Other locations named after Faro include Canada Faro, Yukon, Canada.


A Alfa Pendular raillink in the main Faro railway station

Faro is served by a network of transports that connect it the regional centres of the Algarve, and by extent, other European markets. Faro, is situated in a privileged position, three hours and 30 minutes by plane from the principal European destinations, and two hours and 30 minutes from Lisbon, across the A2, and less than one hour from Andalusia, across the A22.[13]

It receives through the International Airport thousands of visitors annually, with 45 airlines serving this airport, including the largest number low-cost airlines.[13] In recent years the numbers of visitors travelling through the airport has increased as more and more low-cost airlines compete to offer cheap flights to the Algarve.[13] The transport facilities to and from Faro airport and the centre of Faro include taxicabs and a bus line.[13] The ANA, Aeroportos de Portugal S.A. developed an expansion program that will permit the airport to receive 15 millon passengers, should it be necessary.[13]

Centrally located, the town is served by railway station supported by Comboios de Portugal (CP), in addition to a way-station in Bom João. Faro receives trains from intercity lines, Alfa Pendular and longer regional.[14]

Due to its position along the coast, there is a need to connect the shoreline communities with the outlying with various islands; with the exception of the island of Faro, most are accessible only by boat service.[15] Throughout the year (from the commercial wharf or Portas do Mar wharf, depending the time of year) there are regular and tourist service along the estuary.[15]

The interior of the municipality is serviced by a network of public trnasport, that include minibus, intramunicipal bus lines and regiona lservices across the Algarve.


The Faro city holiday is on 7 September. The students' festival (Semana Académica da Universidade do Algarve), organized every year by students from the University of the Algarve, is also an important event in Faro. The Faro International Motorcycle Rally, usually held in mid-July, is a famous festival, renowned in Europe for being one of the biggest of its kind.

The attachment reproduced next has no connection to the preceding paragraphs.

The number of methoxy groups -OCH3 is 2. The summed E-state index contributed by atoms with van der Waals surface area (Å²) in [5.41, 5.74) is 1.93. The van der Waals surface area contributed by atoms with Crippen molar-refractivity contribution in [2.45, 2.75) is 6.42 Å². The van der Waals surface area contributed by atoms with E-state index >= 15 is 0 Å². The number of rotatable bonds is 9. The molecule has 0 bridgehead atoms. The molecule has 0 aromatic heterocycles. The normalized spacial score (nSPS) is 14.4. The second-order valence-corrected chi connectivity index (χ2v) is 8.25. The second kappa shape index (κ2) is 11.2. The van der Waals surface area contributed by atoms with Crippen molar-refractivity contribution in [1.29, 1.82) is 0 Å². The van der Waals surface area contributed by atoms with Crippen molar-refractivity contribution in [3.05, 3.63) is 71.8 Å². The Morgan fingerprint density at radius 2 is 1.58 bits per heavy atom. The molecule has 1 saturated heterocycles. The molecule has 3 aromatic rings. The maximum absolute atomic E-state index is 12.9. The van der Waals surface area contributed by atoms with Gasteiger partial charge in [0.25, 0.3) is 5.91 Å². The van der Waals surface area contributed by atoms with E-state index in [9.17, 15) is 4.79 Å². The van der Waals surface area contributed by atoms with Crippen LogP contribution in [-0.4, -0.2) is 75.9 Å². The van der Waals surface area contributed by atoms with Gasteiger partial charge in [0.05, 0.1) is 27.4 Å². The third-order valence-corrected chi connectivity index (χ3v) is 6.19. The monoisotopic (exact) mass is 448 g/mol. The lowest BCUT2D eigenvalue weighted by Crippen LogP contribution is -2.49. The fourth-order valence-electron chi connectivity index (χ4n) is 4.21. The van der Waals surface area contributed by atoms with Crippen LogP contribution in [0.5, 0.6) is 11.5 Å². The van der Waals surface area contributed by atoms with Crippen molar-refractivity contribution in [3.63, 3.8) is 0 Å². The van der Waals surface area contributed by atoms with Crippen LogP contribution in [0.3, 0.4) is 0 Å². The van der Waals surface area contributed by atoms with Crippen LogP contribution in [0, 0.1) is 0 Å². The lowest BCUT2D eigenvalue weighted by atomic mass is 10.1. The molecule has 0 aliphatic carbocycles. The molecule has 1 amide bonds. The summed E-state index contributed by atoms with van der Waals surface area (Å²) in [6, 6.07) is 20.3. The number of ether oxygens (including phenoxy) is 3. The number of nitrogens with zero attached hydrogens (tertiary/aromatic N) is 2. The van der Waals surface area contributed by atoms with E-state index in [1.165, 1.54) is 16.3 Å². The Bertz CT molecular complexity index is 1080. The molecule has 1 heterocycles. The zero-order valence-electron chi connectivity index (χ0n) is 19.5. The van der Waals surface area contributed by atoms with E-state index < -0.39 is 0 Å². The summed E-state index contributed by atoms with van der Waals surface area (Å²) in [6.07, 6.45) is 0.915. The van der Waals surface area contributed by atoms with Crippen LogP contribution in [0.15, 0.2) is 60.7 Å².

The Estádio Algarve opened for Euro 2004.

Its 30,000-seat stadium Estádio Algarve, shared by the cities of Faro and Loulé, was one of the venues of the Euro 2004 football championship and is also the temporary home ground of the Gibraltar national football team. Louletano Desportos Clube (a club from the city of Loulé) and Sporting Clube Farense (from Faro) also use smaller municipal stadiums. The stadium is also used for concerts, festivals and other events.


  1. ^ "Instituto Nacional de Estatistica, Censos 2011". Censos.ine.pt. Retrieved 2015-07-10. 
  2. ^ Algarve/Southern Portugal (GeoCenter Detail Map). GeoCenter International Ltd. 2003. ISBN 3-8297-6235-6. 
  3. ^ "Statistics Portugal". Ine.pt. Retrieved 2015-07-10. 
  4. ^ a b c d e f g h i j k l m n o p q r s t u v w x Câmara Municipal, ed. (2015), História (in Portuguese), Faro (Algarve), Portugal: Câmara Municipal de Faro 
  5. ^ a b c d e f g h Câmara Muncipal, ed. (2015), Natureza (in Portuguese), Faro, Portugal: Câmara Municipal de Faro 
  6. ^ a b c d Câmara Muncipal, ed. (2015), Praias (in Portuguese), Faro, Portugal: Câmara Municipal de Faro 
  7. ^ "IPMA - 008". Meteo.pt. Retrieved 2015-07-10. 
  8. ^ "Monthly Averages for Faro, Portugal". World Meteorological Organization. Retrieved 5 September 2012. 
  9. ^ "Climatological Normals of Faro". Weather.gov.hk. 2012-12-20. Retrieved 2015-07-10. 
  10. ^ Diário da República. "Law nr. 11-A/2013, page 552 48" (PDF) (in Portuguese). Retrieved 22 July 2014. 
  11. ^ a b c d e f g "Consulta". Anmp.pt. Retrieved 2015-07-10. 
  12. ^ "National Commission for Decentralised cooperation". Délégation pour l’Action Extérieure des Collectivités Territoriales (Ministère des Affaires étrangères) (in French). Retrieved 2013-12-26. 
  13. ^ a b c d e Câmara Muncipal, ed. (2015), Como Chegar (in Portuguese), Faro, Portugal: Câmara Municipal de Faro 
  14. ^ Câmara Muncipal, ed. (2015), Transporte Ferroviário (in Portuguese), Faro, Portugal: Câmara Municipal de Faro 
  15. ^ a b Câmara Muncipal, ed. (2015), Barco para ilhas (in Portuguese), Faro, Portugal: Câmara Municipal de Faro 

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External links[edit]